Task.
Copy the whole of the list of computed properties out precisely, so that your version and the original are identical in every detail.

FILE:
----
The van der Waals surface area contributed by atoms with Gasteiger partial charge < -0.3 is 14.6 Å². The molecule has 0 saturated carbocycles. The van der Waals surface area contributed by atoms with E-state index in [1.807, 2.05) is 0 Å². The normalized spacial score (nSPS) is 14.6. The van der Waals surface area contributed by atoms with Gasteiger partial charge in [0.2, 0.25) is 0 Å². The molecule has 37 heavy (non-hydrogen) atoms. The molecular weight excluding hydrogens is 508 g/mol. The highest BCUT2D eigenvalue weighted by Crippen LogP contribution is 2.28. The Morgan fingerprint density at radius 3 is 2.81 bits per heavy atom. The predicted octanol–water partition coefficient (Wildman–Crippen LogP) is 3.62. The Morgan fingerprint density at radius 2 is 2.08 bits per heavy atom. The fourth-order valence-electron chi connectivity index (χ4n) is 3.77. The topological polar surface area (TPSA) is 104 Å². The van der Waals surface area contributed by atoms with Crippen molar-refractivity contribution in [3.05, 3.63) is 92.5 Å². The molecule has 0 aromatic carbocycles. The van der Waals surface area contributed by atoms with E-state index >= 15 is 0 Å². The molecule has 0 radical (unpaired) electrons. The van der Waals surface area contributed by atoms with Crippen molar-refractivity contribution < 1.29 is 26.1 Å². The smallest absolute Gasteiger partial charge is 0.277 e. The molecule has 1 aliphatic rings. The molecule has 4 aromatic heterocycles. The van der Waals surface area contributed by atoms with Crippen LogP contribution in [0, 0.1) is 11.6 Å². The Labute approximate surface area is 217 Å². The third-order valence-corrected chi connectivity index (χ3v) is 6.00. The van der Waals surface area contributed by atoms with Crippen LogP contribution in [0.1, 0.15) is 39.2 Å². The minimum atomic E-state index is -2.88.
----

The van der Waals surface area contributed by atoms with Gasteiger partial charge < -0.3 is 14.6 Å². The molecule has 0 saturated carbocycles. The van der Waals surface area contributed by atoms with E-state index in [1.807, 2.05) is 0 Å². The normalized spacial score (nSPS) is 14.6. The van der Waals surface area contributed by atoms with Gasteiger partial charge in [0.2, 0.25) is 0 Å². The molecule has 37 heavy (non-hydrogen) atoms. The molecular weight excluding hydrogens is 508 g/mol. The highest BCUT2D eigenvalue weighted by Crippen LogP contribution is 2.28. The Morgan fingerprint density at radius 3 is 2.81 bits per heavy atom. The predicted octanol–water partition coefficient (Wildman–Crippen LogP) is 3.62. The Morgan fingerprint density at radius 2 is 2.08 bits per heavy atom. The fourth-order valence-electron chi connectivity index (χ4n) is 3.77. The topological polar surface area (TPSA) is 104 Å². The van der Waals surface area contributed by atoms with Crippen molar-refractivity contribution in [3.05, 3.63) is 92.5 Å². The molecule has 0 aromatic carbocycles. The van der Waals surface area contributed by atoms with E-state index >= 15 is 0 Å². The molecule has 0 radical (unpaired) electrons. The van der Waals surface area contributed by atoms with Crippen molar-refractivity contribution < 1.29 is 26.1 Å². The smallest absolute Gasteiger partial charge is 0.277 e. The molecule has 1 aliphatic rings. The molecule has 4 aromatic heterocycles. The van der Waals surface area contributed by atoms with Crippen LogP contribution in [0, 0.1) is 11.6 Å². The Labute approximate surface area is 217 Å². The third-order valence-corrected chi connectivity index (χ3v) is 6.00. The van der Waals surface area contributed by atoms with Crippen LogP contribution in [0.1, 0.15) is 39.2 Å². The minimum atomic E-state index is -2.88.